TARGETjobs writes for Compare The Uni: University Skills- Socialising at university!

 

University Skills- Reap the rewards of socialising!

When you arrive at uni one of the first things you’ll do is go to your Fresher’s fair. Here you’ll be thrown into the deep end and discover everything that your uni has to offer. You will be flooded with leaflets and vouchers plus will sign up to numerous societies, some of which will be for activities that you may never have dreamed of taking part in.

After a week or so, you will start to receive emails about these societies and will most likely ignore them! STOP! This is your chance to get out of your comfort zone. Instead of ignoring these emails, why not pick two or three societies to actually try out? You may find yourself enjoying them and before you know it, find yourself taking part every week, making new friends and really getting into the spirit of uni life. After all, that is what societies are for!

In the midst of all this fun you may not notice, but you will pick up some very valuable skills that will make you more employable.

Time management 

Joining a society is fun and great for making friends, but it also cuts into your study time, especially if you remain a part of the society throughout university. This means you will need to learn to juggle different commitments and prioritise activities. If you become a part of a society’s committee you will also learn a lot about being responsible and organised. This is all part of time management.

Time management involves being able to prioritise and make judgements about which commitments are urgent and important.  It shows you can work to several deadlines and accommodate work you receive, whilst it is also a really valuable skill to be able to demonstrate to employers.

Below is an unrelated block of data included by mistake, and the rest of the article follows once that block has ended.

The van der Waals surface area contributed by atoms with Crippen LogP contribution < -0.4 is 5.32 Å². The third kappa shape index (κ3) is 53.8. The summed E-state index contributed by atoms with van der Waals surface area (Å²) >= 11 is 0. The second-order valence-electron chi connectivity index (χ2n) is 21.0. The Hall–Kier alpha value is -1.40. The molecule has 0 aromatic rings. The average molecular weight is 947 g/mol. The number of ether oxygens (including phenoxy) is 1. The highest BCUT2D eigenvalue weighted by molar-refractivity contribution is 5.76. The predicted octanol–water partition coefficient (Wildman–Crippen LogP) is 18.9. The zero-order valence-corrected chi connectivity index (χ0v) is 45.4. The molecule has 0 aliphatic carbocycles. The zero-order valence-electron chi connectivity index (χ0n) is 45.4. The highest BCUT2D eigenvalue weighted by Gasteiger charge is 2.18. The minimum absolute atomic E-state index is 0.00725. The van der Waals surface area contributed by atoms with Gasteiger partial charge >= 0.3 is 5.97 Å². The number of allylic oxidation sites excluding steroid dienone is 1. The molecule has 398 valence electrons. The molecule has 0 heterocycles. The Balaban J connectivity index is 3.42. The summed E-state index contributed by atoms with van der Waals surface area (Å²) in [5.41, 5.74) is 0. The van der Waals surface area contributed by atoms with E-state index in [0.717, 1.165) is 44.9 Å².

Employers such as Logica look for a proven track record of delivering work within agreed periods and for someone who can overcome setbacks whilst still achieving their goals. By being a part of a society and joining the committee, the responsibilities you have will help you to demonstrate this. For example, if you need to organise an event for the society, you will undoubtedly have setbacks to overcome, tight deadlines to work to and may have to balance this with study commitments. Therefore, you will definitely be tested on your ability to overcome problems. Being able to use your involvement in a society as your example of time management will put you in a favourable position over other candidates.

Another important skill you will be able to demonstrate is teamwork.

Being part of a team, such as a society, shows employers that you can work efficiently within a group, you can encourage others, compromise, ignore others’ egos, communicate and negotiate.

Teamwork is a high priority for most graduate recruiters.  However, don’t think that dominating the group will get you far.  Graduate recruitment manager Hannah Harrison from the Financial Services Authority advises, ‘When I see people doing group exercises it’s not necessarily the person that’s shouting the loudest who impresses me, it’s whoever is listening and ensuring that everyone has a say – because that’s reflective of the way we work.’

So before you go all out to bend others to your will, make sure you really know what it means to work in a team. It’s about listening to others, making sure everyone has a fair say and taking into consideration everyone’s needs and commitments.  

Next month we will be back with our last instalment in the series discussing how part time work can give you convincing real-world evidence of your employability skills and put them into practise in a more formal environment. 

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